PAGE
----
For instance, in June last year, Britain voted to leave the European Union, and in doing so take back sovereignty and work to arrest the growing income gaps. The consequent flight to quality, along with the Bank of England emergency cuts to cash rates and government bond purchases, pushed global bond yields to all-time lows. In addition, Trump, against almost all predictions, won the US presidential election, with significant ramifications for the future of US policy and growth.
However, the negativity of the first three quarters was completely unwound over the last quarter of 2016. The shortcomings of the efficacy of perpetually ultra-easy monetary policy had been realised. The ECB, followed by the Bank of Japan, recognised businesses and households need income and confidence. Although negative rates were retained, further cuts to cash rates were not made.
More importantly, longer-dated bond yields were allowed to rise somewhat to generate income and provide an environment where banks could lend to fuel an economic recovery.
Towards fiscal policy
Authorities began to recognise the need to move away from a reliance on monetary policy toward fiscal policy, including infrastructure spending.Emboldened by voter mandate, the Japanese government announced significant infrastructure spending. In the US, both presidential candidates lobbied for significant fiscal expansion. The ability to deliver these policies hinged on control of government. Trump was elected in November, and importantly a clean sweep was delivered to the Republican Party. Fiscal expansion is now less likely to be hostage to partisan obstruction.
Since the US election, the greenback has rallied strongly against all other major currencies, and bond rates have increased, factoring in fiscal expansion and expectations of a greater inflationary impact from protectionist policy. Confidence has lifted, and the Federal Reserve delivered the only rate hike of 2016 in December.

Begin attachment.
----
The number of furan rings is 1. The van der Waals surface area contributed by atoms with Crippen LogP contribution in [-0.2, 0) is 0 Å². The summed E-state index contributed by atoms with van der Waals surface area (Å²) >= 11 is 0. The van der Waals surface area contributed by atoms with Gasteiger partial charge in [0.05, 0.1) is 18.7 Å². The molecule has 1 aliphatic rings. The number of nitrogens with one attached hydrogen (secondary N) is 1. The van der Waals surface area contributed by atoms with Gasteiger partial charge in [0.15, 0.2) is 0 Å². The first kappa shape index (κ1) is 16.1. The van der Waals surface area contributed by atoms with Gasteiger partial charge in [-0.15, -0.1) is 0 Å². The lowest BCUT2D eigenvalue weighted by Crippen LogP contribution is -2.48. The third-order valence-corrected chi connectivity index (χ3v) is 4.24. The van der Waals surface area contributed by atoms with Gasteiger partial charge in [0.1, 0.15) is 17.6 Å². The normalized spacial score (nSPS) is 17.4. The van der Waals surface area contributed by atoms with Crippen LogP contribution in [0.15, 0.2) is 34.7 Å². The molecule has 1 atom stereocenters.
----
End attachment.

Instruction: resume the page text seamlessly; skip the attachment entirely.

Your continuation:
The strengthening US dollar has increased the rate of foreign exchange reserve depletion among many emerging economies, most notably China, driving Chinese sales of their US Treasury holdings, in turn pushing government bond yields higher.
Figure 1: Negative real income for all but the wealthiest
Figure 2: Australian government bond yields on the rise
Where to next?
Against this setting, the outlook for 2017 is looking somewhat brighter. However, although global policy settings are moving in a direction that supports economic and income growth, we believe markets may have priced in too much good news over the immediate horizon. The pace and extent of the recent rise in bond yields is consistent with a fiscal expansion reminiscent of the Reagan era and a healthy recovery in Europe. Bonds have been driven higher in yield by asset reallocation, significant central bank selling of foreign exchange reserve holdings of US Treasuries and other major bond holdings, and unwinding of underweight positions in growth assets, including the US dollar.